“They should go to Lincoln and represent us,” he said, “But I don’t think they did that properly.”
Since the meeting was confirmed, Mr Rush has faced a large amount of support from members of the public who have called on him to remain in position.
Mr Rush said this support from the public had been fabulous.
“Government is for the people, by the people and I feel a bit like that really. Suddenly, our councillors are hearing what the people are thinking on the street.
Do I know why they are supporting me? Because they don’t have time for people living in Ivory Towers. This town deserves more representation on the ground.
“I really, really care about the community, it looks like the community really likes me back.”
During the heated extraordinary general meeting of the council last night, the Mayor entered the chamber in official garments at the start of the meeting before declaring an interest in the agenda item and leaving again, with Deputy Mayor Coun Barrie Pierpoint taking the role of chairman.
One by one councillors then laid out their reasons for supporting the motion with many claiming that Mr Rush’s posts had been political - the constitution calls on mayors to be non-political.
Coun David Brown said the councillors were ‘damned if we do and damned if we don’t’ as he supported the agenda item.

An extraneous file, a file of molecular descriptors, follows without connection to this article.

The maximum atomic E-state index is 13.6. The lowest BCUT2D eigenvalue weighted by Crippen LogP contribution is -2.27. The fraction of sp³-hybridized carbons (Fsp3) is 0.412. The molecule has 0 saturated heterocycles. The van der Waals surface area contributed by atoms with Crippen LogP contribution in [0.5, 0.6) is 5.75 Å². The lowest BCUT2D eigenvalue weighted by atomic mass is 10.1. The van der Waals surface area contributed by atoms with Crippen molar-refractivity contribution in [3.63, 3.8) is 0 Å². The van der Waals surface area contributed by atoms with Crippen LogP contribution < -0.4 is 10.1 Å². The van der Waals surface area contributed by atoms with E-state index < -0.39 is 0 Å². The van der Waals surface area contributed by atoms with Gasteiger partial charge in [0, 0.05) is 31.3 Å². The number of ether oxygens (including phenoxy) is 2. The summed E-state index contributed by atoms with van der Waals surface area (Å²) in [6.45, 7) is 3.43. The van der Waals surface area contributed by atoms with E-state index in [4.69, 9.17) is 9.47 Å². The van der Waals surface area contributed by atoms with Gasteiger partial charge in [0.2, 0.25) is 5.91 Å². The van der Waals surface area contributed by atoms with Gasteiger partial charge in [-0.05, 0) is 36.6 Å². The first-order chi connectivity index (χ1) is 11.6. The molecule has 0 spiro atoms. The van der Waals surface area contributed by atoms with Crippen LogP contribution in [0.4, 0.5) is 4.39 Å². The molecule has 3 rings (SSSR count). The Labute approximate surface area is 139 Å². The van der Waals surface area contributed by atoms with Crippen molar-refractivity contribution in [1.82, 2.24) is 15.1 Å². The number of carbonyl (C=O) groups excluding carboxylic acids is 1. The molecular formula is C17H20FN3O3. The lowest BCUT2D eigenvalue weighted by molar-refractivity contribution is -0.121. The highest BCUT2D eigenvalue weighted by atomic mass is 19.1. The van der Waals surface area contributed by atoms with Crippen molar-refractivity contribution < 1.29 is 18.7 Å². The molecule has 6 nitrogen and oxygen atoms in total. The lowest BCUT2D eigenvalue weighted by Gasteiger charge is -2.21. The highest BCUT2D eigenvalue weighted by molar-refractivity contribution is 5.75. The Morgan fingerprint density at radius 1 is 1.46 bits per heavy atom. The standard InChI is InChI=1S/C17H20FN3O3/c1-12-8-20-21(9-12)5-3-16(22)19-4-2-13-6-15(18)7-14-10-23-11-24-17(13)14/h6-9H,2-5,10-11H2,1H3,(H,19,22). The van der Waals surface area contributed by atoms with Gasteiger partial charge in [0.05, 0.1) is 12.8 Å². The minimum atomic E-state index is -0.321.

Coun Michael Cooper, the council leader, concluded the agenda by saying: “He has broken the code of conduct. He has been political when he shouldn’t have been - it’s as simple as that.”
Others criticised the Mayor’s defence to the BBC that they themselves had been unwilling to meet with the Muslim community. Councillors said this was ‘untrue’.
There were calls of displeasure from the public gallery as the meeting wore on, with Coun Pierpoint several times asking audience members to be quiet.
The evening also saw Coun Pier point launch a scathing offensive at the councillors when he said the situation could have been handled differently - including with a private meeting.
He also used the moment to announce his resignation from the Independent Group on Boston Borough Council.
However councillors were convinced the Mayor had failed to be non-political in his role and voted to call for him to step down and for administrative support to be withdrawn if he did not.
A total of 21 councillors voted in favour of the motion with two voting against and one abstaining.